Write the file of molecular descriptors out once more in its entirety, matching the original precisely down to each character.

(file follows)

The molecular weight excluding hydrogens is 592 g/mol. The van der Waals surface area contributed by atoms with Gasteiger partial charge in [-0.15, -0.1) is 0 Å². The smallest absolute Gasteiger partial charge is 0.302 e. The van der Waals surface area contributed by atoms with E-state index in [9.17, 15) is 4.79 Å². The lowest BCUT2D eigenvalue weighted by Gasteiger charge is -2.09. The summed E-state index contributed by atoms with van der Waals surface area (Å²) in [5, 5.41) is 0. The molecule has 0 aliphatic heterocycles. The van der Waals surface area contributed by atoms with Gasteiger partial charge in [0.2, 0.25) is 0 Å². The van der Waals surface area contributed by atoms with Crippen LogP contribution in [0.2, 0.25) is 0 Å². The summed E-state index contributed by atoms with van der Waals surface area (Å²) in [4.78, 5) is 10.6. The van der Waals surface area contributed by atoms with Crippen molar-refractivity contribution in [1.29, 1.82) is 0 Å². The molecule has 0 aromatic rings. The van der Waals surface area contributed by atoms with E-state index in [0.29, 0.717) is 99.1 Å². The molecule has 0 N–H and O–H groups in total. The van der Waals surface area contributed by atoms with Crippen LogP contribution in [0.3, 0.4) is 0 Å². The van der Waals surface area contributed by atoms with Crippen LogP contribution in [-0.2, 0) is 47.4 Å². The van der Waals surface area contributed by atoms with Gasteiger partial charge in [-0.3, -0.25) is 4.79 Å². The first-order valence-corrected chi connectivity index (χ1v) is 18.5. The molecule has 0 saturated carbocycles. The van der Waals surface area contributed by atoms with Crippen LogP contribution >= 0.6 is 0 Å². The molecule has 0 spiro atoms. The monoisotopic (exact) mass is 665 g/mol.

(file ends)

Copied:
The molecular weight excluding hydrogens is 592 g/mol. The van der Waals surface area contributed by atoms with Gasteiger partial charge in [-0.15, -0.1) is 0 Å². The smallest absolute Gasteiger partial charge is 0.302 e. The van der Waals surface area contributed by atoms with E-state index in [9.17, 15) is 4.79 Å². The lowest BCUT2D eigenvalue weighted by Gasteiger charge is -2.09. The summed E-state index contributed by atoms with van der Waals surface area (Å²) in [5, 5.41) is 0. The molecule has 0 aliphatic heterocycles. The van der Waals surface area contributed by atoms with Gasteiger partial charge in [0.2, 0.25) is 0 Å². The van der Waals surface area contributed by atoms with Crippen LogP contribution in [0.2, 0.25) is 0 Å². The summed E-state index contributed by atoms with van der Waals surface area (Å²) in [4.78, 5) is 10.6. The van der Waals surface area contributed by atoms with Crippen molar-refractivity contribution in [1.29, 1.82) is 0 Å². The molecule has 0 aromatic rings. The van der Waals surface area contributed by atoms with E-state index in [0.29, 0.717) is 99.1 Å². The molecule has 0 N–H and O–H groups in total. The van der Waals surface area contributed by atoms with Crippen LogP contribution in [0.3, 0.4) is 0 Å². The van der Waals surface area contributed by atoms with Crippen LogP contribution in [-0.2, 0) is 47.4 Å². The van der Waals surface area contributed by atoms with Gasteiger partial charge in [-0.3, -0.25) is 4.79 Å². The first-order valence-corrected chi connectivity index (χ1v) is 18.5. The molecule has 0 saturated carbocycles. The van der Waals surface area contributed by atoms with Crippen LogP contribution >= 0.6 is 0 Å². The molecule has 0 spiro atoms. The monoisotopic (exact) mass is 665 g/mol.